On Thursday lunchtime, Enrico Mariotti is expecting to receive his final visitor at the house where he has lived for the past seven years.

When the police officer knocks on his door, the grandfather-of-four plans to invite him in and offer him a cup of coffee before accepting a lift to Gatwick.

From there he will fly to Italy, but not for any trip he will enjoy. Instead the 66-year-old will begin a 26- year prison sentence for the brutal mafia killing of an aristocratic newspaper owner.

He fled to England in 1993 after realising he was a suspect over the kidnap and murder of Duke Massimiliano Grazioli in 1977.

He was convicted in his absence in 1995 on the strength of the testimony of a mob "supergrass", Maurizio Abbatino.

After the Home Secretary Jack Straw threw out an Italian attempt to extradite him in 1998, Mr Mariotti settled in Burgess Hill.

He took a job as a computer engineer working for Sussex County Cricket Club sponsors Pav IT.

Now, after growing used to getting his news from The Argus, Mr Mariotti has persuaded his former colleagues to send him copies to him.

The Italian government launched a second attempt to extradite him in 2003.

After two years of court battles, he learned this month that his appeal had been turned down.

He says the case against him was full of inconsistencies, including a claim that he drove a six-wheeled amphibious car to a secret meeting with fellow gangsters.

He said: "I had never seen a six-wheeled car in my life, until I went to a steam festival in Laughton, near Ringmer."

When he returns to Italy, he has no prospect of a retrial or appeal against his conviction. He believes Abbatino's testimony was given credibility because he was the key witness in a high-profile corruption trial which started after his own.

Mr Mariotti, who was linked to the murdered duke because he knew his son, Giulio, says he left Italy when he became a wanted man because he expected to face years in custody awaiting a trial.

He said: "I could have spent seven or ten years in prison and if I was lucky they would have said it was a mistake. This was why I said it was better to stay away."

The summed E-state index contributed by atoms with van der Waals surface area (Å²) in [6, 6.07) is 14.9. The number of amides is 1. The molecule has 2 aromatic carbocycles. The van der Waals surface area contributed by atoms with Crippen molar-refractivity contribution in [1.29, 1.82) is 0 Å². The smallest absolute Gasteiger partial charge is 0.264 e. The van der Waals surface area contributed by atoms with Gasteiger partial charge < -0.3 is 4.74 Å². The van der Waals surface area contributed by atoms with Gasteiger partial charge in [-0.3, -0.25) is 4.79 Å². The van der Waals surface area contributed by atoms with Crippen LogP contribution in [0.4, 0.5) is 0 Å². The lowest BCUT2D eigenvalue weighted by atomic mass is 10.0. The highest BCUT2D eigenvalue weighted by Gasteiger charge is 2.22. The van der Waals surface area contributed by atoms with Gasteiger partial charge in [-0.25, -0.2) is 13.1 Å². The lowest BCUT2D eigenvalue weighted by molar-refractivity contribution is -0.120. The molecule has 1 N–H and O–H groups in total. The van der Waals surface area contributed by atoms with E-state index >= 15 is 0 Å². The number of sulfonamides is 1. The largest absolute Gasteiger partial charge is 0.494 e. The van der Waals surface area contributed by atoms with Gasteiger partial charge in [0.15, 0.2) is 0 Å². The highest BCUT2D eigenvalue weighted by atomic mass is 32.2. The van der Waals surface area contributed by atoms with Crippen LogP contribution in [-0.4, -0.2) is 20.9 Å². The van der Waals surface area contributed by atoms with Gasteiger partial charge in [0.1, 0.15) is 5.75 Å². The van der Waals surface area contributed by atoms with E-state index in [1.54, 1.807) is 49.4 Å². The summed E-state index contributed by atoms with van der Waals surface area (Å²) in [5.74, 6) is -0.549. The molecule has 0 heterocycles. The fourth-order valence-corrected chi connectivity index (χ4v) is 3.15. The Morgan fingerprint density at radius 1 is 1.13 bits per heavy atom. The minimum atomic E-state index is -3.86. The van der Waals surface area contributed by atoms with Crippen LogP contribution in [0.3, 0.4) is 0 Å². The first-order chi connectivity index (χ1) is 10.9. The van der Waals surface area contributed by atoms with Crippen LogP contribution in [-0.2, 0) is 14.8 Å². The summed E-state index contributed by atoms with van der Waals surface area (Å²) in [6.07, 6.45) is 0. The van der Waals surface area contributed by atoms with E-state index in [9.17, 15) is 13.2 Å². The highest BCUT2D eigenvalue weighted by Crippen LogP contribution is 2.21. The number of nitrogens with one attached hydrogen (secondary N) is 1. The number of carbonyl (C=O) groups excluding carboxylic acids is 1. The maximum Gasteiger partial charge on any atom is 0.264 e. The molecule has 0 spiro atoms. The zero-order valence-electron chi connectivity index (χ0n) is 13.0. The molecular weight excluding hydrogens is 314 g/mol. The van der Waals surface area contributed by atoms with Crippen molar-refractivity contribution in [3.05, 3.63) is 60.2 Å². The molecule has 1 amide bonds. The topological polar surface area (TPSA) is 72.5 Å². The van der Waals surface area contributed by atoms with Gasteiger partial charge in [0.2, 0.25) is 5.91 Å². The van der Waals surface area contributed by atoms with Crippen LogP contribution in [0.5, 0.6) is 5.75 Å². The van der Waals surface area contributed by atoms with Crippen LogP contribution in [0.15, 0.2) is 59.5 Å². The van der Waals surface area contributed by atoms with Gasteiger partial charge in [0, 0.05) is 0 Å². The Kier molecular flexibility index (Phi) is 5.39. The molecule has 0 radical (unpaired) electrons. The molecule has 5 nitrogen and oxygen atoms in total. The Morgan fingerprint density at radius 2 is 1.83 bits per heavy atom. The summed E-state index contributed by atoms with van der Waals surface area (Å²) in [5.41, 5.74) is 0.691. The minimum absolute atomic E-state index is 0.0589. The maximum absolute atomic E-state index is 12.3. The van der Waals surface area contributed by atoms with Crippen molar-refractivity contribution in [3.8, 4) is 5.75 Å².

After years of legal wrangling, Mr Mariotti has compared his situation to the novels of Kafka.

He said: "It is the most unfair situation I have ever heard of in my life. I have no convictions, no charges for anything in any country apart from this murder.

"I have worked for 50 years. I try to help others and do my best for everyone.

Now my reward is to die in prison."

A declared Anglophile, he is a member of the National Trust and enjoys walking on the South Downs.

His love affair with England began when British tanks rolled in to liberate his childhood village from the Germans in the Second World War.

As he prepares to leave his home, in Nye Road, Burgess Hill, Mr Mariotti, whose first wife died in Italy in 1995, is leaving his partner Christine Paterson behind. He said: "We are both devastated."

But he bears no grudge against Britain for handing him back to the Italian authorities.

He said: "It is a tragedy.

But sometimes I think I have to be philosophical."

  • The Crime

On November 7, 1977, a group of criminals from the Magliana district of Rome kidnapped a millionaire landowner and newspaper proprietor, Duke Massimiliano Grazioli Lante della Rovere.

He was snatched from his BMW outside the city and held to ransom for 10bn lira (£5m).

In March 1978, his son, Giulio, paid the Magliana Gang, as they became known, 1.5bn lira (£750,000) ransom.

The cash was put in a bag and thrown from a motorway bridge to the gang waiting below, after they called out agreed code words.

The Duke was not returned, and his body was never found. He was presumed murdered.

The gang reputedly used the money to finance a takeover of Rome's criminal underworld.

The Magliana Gang has been linked to some of the highest-profile mafia crimes of the 1970s and 1980s, including the assassination of former Italian prime minister Aldo Moro and God's Banker' Roberto Calvi, the head of a bank with ties to the Vatican who was found hanging from Blackfriars Bridge in London in 1982.